In many ways while I feel somewhat different inside, mentally speaking, I still feel like I am the same person essentially.  I have the same hopes and dreams I had before becoming a mother, with a few more that include the aforementioned little dude, of course.  Sure, there are some mental doubts and negative self-talk at times, and some really, really tough days.  But on the whole, the essence of who I was before is still there.  Which to be honest has surprised me somewhat.  I guess I thought becoming a mother would change all that quite significantly.

Life goes on.  And while there’s this whole new element to our lives as a couple, in the shape of a tiny human being, we are still who we always have been: a guy and a girl who fell for each other when we were 15 years old (we’re now both in our early thirties); we’ve traveled together, lived together, and essentially, grown up together.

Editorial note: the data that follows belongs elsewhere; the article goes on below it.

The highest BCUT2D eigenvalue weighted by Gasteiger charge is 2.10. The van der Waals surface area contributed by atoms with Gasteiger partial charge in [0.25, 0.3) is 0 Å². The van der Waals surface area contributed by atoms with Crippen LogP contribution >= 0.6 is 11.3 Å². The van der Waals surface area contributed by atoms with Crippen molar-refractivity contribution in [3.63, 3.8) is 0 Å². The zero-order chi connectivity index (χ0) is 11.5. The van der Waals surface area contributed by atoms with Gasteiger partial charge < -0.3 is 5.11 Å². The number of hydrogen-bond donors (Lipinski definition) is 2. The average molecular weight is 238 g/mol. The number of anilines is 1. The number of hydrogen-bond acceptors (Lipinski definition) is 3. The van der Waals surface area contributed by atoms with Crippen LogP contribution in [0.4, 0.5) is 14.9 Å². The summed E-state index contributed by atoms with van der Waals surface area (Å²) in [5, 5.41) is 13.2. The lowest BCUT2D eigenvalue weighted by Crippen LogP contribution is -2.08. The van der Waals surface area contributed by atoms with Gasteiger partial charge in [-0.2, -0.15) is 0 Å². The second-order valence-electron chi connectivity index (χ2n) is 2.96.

And now we’ve jumped into the deep end of this lake we call life together; the deep end, called parenthood; where at times you’re not exactly sure you’re keeping your head above water; where at times you feel that the water is murky and you can’t see things all too clearly; where at times you question your ability to swim, you look beside you and you realise you are not alone.

You’re being buoyed by each other whilst delicately holding on to this little package you created together.  This precious package that needs you, depends on you, and looks to you for direction.  You realise then that you’re in this together, that regardless of what happens, this is your new kind of normal.

I’d love for you to leave a comment below.  As mentioned, this is my first ever blog post, so please be kind.

I promise to expand on some of the themes addressed here, because I think they’re real things that a lot of first time mothers and first time parents may struggle with.  While I certainly don’t have all the answers, I think that reading of other people’s experiences can be helpful in working things out for oneself.

It takes a village to raise a child.  Perhaps our online community is our new village.